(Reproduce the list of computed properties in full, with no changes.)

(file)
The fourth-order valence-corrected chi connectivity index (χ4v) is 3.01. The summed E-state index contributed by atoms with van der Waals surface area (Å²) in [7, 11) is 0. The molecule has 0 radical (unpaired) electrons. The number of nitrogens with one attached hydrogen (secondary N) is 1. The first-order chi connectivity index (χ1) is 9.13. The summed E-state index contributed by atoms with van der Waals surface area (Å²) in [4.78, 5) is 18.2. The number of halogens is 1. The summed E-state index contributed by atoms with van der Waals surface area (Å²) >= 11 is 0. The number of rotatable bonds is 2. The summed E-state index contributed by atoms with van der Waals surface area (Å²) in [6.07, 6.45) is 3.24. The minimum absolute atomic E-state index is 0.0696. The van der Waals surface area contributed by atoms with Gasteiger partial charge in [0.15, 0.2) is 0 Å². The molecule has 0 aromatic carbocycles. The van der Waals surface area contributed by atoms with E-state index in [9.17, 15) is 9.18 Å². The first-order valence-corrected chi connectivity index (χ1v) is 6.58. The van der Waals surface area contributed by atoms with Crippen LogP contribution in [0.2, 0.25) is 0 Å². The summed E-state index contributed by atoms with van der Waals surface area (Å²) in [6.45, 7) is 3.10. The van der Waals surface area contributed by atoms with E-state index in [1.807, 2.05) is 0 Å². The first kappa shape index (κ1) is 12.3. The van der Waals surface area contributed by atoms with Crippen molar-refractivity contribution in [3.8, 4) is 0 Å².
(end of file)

The fourth-order valence-corrected chi connectivity index (χ4v) is 3.01. The summed E-state index contributed by atoms with van der Waals surface area (Å²) in [7, 11) is 0. The molecule has 0 radical (unpaired) electrons. The number of nitrogens with one attached hydrogen (secondary N) is 1. The first-order chi connectivity index (χ1) is 9.13. The summed E-state index contributed by atoms with van der Waals surface area (Å²) in [4.78, 5) is 18.2. The number of halogens is 1. The summed E-state index contributed by atoms with van der Waals surface area (Å²) >= 11 is 0. The number of rotatable bonds is 2. The summed E-state index contributed by atoms with van der Waals surface area (Å²) in [6.07, 6.45) is 3.24. The minimum absolute atomic E-state index is 0.0696. The van der Waals surface area contributed by atoms with Gasteiger partial charge in [0.15, 0.2) is 0 Å². The molecule has 0 aromatic carbocycles. The van der Waals surface area contributed by atoms with E-state index in [9.17, 15) is 9.18 Å². The first-order valence-corrected chi connectivity index (χ1v) is 6.58. The van der Waals surface area contributed by atoms with Crippen LogP contribution in [0.2, 0.25) is 0 Å². The summed E-state index contributed by atoms with van der Waals surface area (Å²) in [6.45, 7) is 3.10. The van der Waals surface area contributed by atoms with E-state index in [1.807, 2.05) is 0 Å². The first kappa shape index (κ1) is 12.3. The van der Waals surface area contributed by atoms with Crippen molar-refractivity contribution in [3.8, 4) is 0 Å².